Sunday, July 27, 2008

December de Young Museum Residency!

Last week I learned that I was selected to be the Artist in Residence at the de Young Museum for the month of December 2008. I am very excited and a bit anxious. There is a lot to do to get ready! My residency's tentative title is "Rhythms and Space" and will feature my mixed media tapestries created from recycled materials from the grounds of the de Young Museum as well as from my collection of wrappers. The visitor participatory activity will engage the visitor in creating wire and paper tapestry tiles to add to a visitor created tapestry. Below are studies for some of the tapestries of wire, fabric, wrappers and paper.

My reception will be December 13th from 3-5 pm.
It will feature live music as well as original scores by Scott Perry
and a fashion show with Colleen Quen
The fashion show will highlight the hat elements that come off of the tapestries. My son will also be performing a few pieces on his guitar. Details to come!
See samples of my hats at:
and at:

(If you are a visual artist and are interested in applying to this residency, click on the title of this blog entry and it will take you to their residency information page.)

Study of tapestry 1

Inspirations for tapestry 1 (English silk textile from de Young collection)

Study of Tapestry 2

Inspirations for tapestry 2 (Japanese textile from de Young collection, chairs of cafe, flowers on grounds and round sky viewing structure)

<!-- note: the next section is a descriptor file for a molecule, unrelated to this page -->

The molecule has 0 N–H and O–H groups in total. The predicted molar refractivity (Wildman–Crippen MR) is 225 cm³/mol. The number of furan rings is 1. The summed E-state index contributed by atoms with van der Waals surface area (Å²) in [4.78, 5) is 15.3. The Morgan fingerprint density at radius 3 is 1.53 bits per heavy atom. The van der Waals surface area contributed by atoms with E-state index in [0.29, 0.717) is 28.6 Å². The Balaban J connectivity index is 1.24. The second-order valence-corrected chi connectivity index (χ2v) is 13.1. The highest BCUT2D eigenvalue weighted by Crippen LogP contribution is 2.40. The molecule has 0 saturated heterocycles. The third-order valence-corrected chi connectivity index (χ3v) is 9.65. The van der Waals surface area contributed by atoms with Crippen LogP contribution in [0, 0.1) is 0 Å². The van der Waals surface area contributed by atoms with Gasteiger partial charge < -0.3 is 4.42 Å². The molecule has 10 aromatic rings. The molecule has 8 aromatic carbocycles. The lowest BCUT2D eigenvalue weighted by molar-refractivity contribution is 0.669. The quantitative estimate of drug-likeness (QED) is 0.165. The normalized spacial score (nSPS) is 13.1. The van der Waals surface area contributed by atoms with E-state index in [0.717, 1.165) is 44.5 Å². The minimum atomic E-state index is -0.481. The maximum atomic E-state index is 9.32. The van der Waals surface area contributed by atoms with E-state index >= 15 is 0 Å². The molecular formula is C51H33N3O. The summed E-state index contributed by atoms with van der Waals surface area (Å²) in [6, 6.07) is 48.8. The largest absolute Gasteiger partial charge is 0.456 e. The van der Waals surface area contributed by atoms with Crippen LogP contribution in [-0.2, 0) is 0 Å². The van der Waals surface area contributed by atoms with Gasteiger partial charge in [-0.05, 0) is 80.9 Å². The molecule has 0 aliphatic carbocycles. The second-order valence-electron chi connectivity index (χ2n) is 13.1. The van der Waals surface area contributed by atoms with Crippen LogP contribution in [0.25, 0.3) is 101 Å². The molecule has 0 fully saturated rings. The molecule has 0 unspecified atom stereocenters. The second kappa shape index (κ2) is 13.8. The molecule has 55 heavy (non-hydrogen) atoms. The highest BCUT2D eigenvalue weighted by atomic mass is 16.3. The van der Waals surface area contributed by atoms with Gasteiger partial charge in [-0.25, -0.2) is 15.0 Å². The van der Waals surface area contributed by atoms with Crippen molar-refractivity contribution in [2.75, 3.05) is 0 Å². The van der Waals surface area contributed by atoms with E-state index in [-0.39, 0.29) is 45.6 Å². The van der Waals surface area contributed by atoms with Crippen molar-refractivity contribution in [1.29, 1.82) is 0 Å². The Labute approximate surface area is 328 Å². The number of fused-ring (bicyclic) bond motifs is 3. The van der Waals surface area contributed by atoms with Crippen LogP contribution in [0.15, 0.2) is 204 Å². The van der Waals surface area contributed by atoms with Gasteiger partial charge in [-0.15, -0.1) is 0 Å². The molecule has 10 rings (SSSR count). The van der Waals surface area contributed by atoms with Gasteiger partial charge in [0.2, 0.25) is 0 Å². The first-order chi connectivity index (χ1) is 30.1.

Study of Tapestry 3

Inspirations for tapestry 3
(Japanese textile from de Young collection, de Young Museum lights and Ginko leave of grounds)

Below is my original proposal submitted to the residency in 2006:

The project I propose to make is a large airy three dimensional mixed media tapestry sculpture made of found objects from Golden Gate Park. Squares made of twisted enameled wire are covered in fragmented paper skins and sheer silks. The papers are pressed of recycled materials found in the park (i.e.: ticket stubs, newspapers and food wrappers) as well as from mulberry pulp and shredded maps and postcards of Golden Gate Park. Colorful wax impressions of found objects from the park are then suspended inside these tiles. Each square incorporates debris found in a particular region of Golden Gate Park. This way, each tile is a sort of snapshot in discards of a certain section. A conceptual sketch of this tapestry is attached. Abstract floral elements, interpretations of flowers and plants from the park, will overlay the geometric grid of the tapestry. Dark background shapes will echo the contours of paths in the park.

The process of making such a tapestry involves the creation of the individual wire squares using electrician wire twisters, needle nose pliers and enameled wire. Each square is formed against a cardboard template. It is removed from the template and then wire is added to give it dimension and pattern. Hand made paper pulled from fragments of maps and wrappers are glued and stitched to each square. Some squares are then filled with produce netting or stitched over with sheer silks. Found objects or their wax impressions are suspended inside some squares by fishing line. The squares attach to each other with wire hooks and the resulting mixed media tapestry suspends from the ceiling from a bamboo pole.

The interactive project I propose to accompany my residency project invites the visitor to create a three dimensional tapestry square of floral wire, paper, produce netting and other recycled materials. This square is then linked with those made by other visitors forming an ongoing work on progress. These tiles would be similar in construction to the more complex tapestry tiles that build my tapestry sculptures. Several templates for the design will be provided for the viewer to follow. The project illustrates to the viewer how a modular element can be incorporated into a more complex pattern. It also invites the viewer to look at the detritus of everyday life a little closer, find the beauty in the texture and form and reflect on what our trash says about us.

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